“I really got upset because I served with Mike Madigan. I was a loyal soldier. He never had to worry about where I was when it came to his agenda,” White said.
White ended up beating McCarthy in the 1998 Democratic primary. In the general election, he had Madigan’s backing in defeating Republican Al Salvi, also a former state representative.
“So we patched it up and became friends again,” White said of his relationship with Madigan.
White took over an office reeling from a corruption probe that eventually led to the conviction and imprisonment of Ryan, who served a single term as governor.
“George Ryan’s inspector general (while secretary of state) was his friend. Unqualified, OK?” White said. “So, No. 1, we had to get someone who was highly skilled, highly talented, highly respected.”
White hired former U.S. Attorney Jim Burns as his inspector general, a position Burns held for 20 years, until his death two years ago. White also set fundraising policies that prohibited employee contributions to his political campaign, according to his office.
Other accomplishments cited by White’s office include the creation of a breath alcohol interlock device program for drunken drivers; implementing an online and phone appointment system for drivers’ services; and taking steps to protect the public from identity theft and fraud by strengthening driver’s license and state ID features.
Inspired by a Chicago Tribune investigation into reckless teen driving, White also championed sweeping legislation that, among other things, lengthened the learner’s permit phase and imposed stricter night driving restrictions on teens.
White initiated legislation to create a “first-person consent” organ and tissue donor registry, making a person’s decision to donate legally binding if they’re at least 18 years old.
White’s tenure was not without criticism. Last year, his office settled a lawsuit brought by advocacy organizations alleging that his office violated federal and state laws in a botched rollout of automatic voter registration.
Abe Scarr, who heads one of the plaintiff organizations, said that even with the changes to the program, there’s “room for improvement.”
Scarr also said that White’s popularity made him somewhat immune to pressure from changing the automatic voter registration system.
“I remember that even Republican members of the House who had every incentive to make hay out of this going out of their way to be complimentary to the secretary at the time,” said Scarr, director of the Illinois Public Interest Research Group. “It’s just a testament to his legacy overall that he did have immense respect and immense popularity.”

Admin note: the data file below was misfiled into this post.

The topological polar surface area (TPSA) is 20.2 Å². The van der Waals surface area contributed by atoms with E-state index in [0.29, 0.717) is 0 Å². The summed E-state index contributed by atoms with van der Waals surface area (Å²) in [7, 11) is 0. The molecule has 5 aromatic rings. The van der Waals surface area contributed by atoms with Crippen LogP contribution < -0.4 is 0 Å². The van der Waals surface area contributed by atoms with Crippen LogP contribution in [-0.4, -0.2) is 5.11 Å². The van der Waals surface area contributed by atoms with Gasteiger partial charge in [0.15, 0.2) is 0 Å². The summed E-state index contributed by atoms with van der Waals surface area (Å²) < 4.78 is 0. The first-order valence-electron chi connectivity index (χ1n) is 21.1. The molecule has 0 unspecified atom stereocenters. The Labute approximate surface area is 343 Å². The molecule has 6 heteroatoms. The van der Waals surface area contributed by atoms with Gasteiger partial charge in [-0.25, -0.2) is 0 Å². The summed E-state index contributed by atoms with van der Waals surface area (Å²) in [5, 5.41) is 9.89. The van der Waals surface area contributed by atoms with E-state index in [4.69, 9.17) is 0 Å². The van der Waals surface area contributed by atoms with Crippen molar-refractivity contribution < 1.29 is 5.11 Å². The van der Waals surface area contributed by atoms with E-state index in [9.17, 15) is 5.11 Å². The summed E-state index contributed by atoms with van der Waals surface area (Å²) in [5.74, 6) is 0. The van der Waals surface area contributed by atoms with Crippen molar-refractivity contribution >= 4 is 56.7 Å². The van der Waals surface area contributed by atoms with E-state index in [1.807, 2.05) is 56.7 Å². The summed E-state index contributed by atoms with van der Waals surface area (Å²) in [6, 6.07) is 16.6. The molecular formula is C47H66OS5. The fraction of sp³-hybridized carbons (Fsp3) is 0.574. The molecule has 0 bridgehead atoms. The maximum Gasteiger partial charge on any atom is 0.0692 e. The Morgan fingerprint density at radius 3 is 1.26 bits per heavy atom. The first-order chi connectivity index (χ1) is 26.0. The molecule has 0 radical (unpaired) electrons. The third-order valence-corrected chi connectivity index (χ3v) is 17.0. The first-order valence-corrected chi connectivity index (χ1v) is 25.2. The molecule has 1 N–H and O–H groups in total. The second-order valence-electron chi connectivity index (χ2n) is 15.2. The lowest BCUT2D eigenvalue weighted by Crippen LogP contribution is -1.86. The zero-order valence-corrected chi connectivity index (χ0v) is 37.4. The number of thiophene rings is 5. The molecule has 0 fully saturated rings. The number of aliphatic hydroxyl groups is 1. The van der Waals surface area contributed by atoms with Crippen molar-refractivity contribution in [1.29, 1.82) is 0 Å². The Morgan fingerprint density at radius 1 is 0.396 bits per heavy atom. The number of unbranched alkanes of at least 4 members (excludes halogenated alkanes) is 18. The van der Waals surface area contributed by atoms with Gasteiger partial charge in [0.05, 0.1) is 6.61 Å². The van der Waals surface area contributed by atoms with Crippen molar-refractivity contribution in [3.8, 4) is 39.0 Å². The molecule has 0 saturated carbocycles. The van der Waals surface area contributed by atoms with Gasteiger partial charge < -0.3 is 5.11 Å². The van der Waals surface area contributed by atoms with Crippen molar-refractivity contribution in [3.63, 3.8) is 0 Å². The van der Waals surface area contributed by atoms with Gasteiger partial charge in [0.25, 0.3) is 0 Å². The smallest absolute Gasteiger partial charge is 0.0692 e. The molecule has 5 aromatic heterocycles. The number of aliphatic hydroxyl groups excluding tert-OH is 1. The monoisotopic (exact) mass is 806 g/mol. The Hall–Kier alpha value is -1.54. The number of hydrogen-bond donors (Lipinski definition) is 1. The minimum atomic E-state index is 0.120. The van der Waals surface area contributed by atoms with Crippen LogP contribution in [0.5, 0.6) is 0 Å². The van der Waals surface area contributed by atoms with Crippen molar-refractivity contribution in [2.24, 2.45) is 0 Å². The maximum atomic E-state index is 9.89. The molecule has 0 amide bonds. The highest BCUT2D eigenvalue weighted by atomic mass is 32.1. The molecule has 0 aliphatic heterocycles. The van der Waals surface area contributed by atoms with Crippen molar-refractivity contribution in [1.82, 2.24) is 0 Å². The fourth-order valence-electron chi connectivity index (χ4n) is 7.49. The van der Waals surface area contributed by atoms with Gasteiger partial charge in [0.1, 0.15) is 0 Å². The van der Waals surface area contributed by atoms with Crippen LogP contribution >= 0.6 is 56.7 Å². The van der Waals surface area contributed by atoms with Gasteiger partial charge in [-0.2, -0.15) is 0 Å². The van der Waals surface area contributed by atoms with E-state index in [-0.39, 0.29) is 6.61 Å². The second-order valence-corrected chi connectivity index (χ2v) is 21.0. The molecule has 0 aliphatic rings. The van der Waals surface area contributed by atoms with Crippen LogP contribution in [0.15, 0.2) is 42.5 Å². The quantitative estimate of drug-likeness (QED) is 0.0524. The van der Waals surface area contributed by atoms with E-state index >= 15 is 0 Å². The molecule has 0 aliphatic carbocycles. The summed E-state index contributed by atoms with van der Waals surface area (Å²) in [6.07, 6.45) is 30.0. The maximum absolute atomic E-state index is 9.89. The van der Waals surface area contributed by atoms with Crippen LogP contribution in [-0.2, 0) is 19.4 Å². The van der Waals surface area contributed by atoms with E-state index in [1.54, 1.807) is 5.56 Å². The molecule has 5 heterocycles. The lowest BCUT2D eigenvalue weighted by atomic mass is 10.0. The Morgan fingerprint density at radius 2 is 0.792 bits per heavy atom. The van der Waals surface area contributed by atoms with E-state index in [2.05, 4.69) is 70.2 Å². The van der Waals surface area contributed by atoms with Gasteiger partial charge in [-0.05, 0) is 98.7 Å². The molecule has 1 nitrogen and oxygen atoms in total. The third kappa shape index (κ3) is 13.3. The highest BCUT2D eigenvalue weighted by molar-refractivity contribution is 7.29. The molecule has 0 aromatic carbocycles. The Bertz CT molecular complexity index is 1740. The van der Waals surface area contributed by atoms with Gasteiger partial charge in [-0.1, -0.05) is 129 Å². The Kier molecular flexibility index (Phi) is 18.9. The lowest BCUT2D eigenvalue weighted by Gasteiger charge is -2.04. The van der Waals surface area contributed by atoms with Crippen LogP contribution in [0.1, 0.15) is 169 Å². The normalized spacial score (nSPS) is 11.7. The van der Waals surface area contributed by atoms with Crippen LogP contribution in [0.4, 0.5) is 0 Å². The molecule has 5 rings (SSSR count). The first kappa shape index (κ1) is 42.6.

Republican Dan Brady, a funeral director who worked with White’s office on the organ donor registry legislation, praised the Democratic incumbent during his unsuccessful campaign this year for secretary of state.
“It’s going to be a real people person, the right fit, to take over the office,” Brady said in May, a month before winning the Republican primary. “Secretary White was that type of person. I mean, people just gravitated to him. They like him. Jesse’s a great guy.”
In this year’s Democratic primary for secretary of state, White endorsed Chicago City Clerk Anna Valencia over former state Treasurer Alexi Giannoulias, who ended up winning.
White said he stuck with Valencia because she’s part of Chicago’s 27th Ward Democratic organization, where White was once a committeeman. Backing someone “outside your organization” would have been disingenuous, he said.
White backed Giannoulias, like him a former college athlete, in his successful general election campaign. White said he thinks he’s left a good “blueprint” for his successor to improve upon. One item he’s leaving unchecked and would like to see happen is having the office help crack down on motorists driving under the influence of marijuana.
White’s portrait will no longer be front and center in the state’s driver’s license facilities, where it has been on display for nearly a quarter century. He said he thinks his approach to politics and his job helped keep it there for so long.
“I didn’t spend any time castigating my opponents,” he said. “I spent time talking about what I wanted to do in order to deliver the services to the people of the state of Illinois.”